Gear reviews Fly tying

Loon tying tools help keep winter at bay

The drift hanging over the eves on the house this morning is quite impressive. And it’s cold. Damn cold. The thought of sneaking off for an afternoon on the Henry’s Fork is now more of a pathetic inside joke—fighting frozen guides, frozen fingers and frozen toes while the the wind whips snow around my wadered self has absolutely no appeal right now.

But winter won’t last forever, and we’ll all need flies come warmer weather.

In recent years, I’ve taken to tying the bulk of my flies in winter. I tend to have more time on my hands when the weather’s miserable, and tying always tends to transport my psyche to warmer weather, fishier days and trout water.

And, while I’ll likely never be a truly great fly tier, I do enjoy catching fish with the flies I tie. It’s an ego boost, honestly.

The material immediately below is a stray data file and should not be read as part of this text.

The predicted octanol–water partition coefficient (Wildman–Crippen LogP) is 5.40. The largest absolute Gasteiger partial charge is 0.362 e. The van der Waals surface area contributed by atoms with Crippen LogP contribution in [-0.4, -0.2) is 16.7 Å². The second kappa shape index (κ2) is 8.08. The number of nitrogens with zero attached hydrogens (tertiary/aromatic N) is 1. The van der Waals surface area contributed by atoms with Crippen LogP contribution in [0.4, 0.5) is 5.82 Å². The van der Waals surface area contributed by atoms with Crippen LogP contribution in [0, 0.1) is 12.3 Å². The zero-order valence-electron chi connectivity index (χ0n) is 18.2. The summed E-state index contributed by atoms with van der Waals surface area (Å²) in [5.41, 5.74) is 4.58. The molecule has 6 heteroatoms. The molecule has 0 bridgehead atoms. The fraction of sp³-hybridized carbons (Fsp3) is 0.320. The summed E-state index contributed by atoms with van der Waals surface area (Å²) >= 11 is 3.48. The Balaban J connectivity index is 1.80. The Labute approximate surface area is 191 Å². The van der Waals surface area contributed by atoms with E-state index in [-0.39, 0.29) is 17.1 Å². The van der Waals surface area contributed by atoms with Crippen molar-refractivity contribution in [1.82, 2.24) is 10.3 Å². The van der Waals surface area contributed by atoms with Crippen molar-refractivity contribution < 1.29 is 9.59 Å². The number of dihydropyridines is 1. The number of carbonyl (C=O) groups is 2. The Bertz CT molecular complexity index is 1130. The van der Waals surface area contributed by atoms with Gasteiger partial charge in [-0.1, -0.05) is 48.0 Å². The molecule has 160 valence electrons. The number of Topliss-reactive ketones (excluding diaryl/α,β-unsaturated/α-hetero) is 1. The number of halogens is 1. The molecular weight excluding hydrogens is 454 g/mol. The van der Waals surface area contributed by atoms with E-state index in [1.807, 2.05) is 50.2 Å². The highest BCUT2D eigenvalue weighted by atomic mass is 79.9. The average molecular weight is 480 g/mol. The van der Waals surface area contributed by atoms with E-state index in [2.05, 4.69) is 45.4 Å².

Over the last couple of years, I’ve upgraded my tying tools from the somewhat generic stuff I found on the shelves at local stores to the really high-end stuff made by Loon. The ergonomic tools make tying easier and they help me be more efficient. What’s more, they make tying more fun.

Even better? The quality comes at a reasonable price. The full Loon tying kit will only set you back $120—not a bad price for tools that will last you many a tying season. The scaled back “core” kit will cost you half as much.

While the tools make the tying better, Loon also offers other products for crafting quality home-tied flies. I love Loon’s environmentally inert UV-activated resins that help make flies more appealing and more durable. And now, the resins come in different colors, meaning you can really dress up a fly while securing your knots and making the final creation almost bomb-proof.

It’s tying season. You owe it to yourself to equip your tying bench with good stuff, and for me, that starts with my Loon tools. I’ll never go back to the cheap stuff because, honestly, you get what you pay for.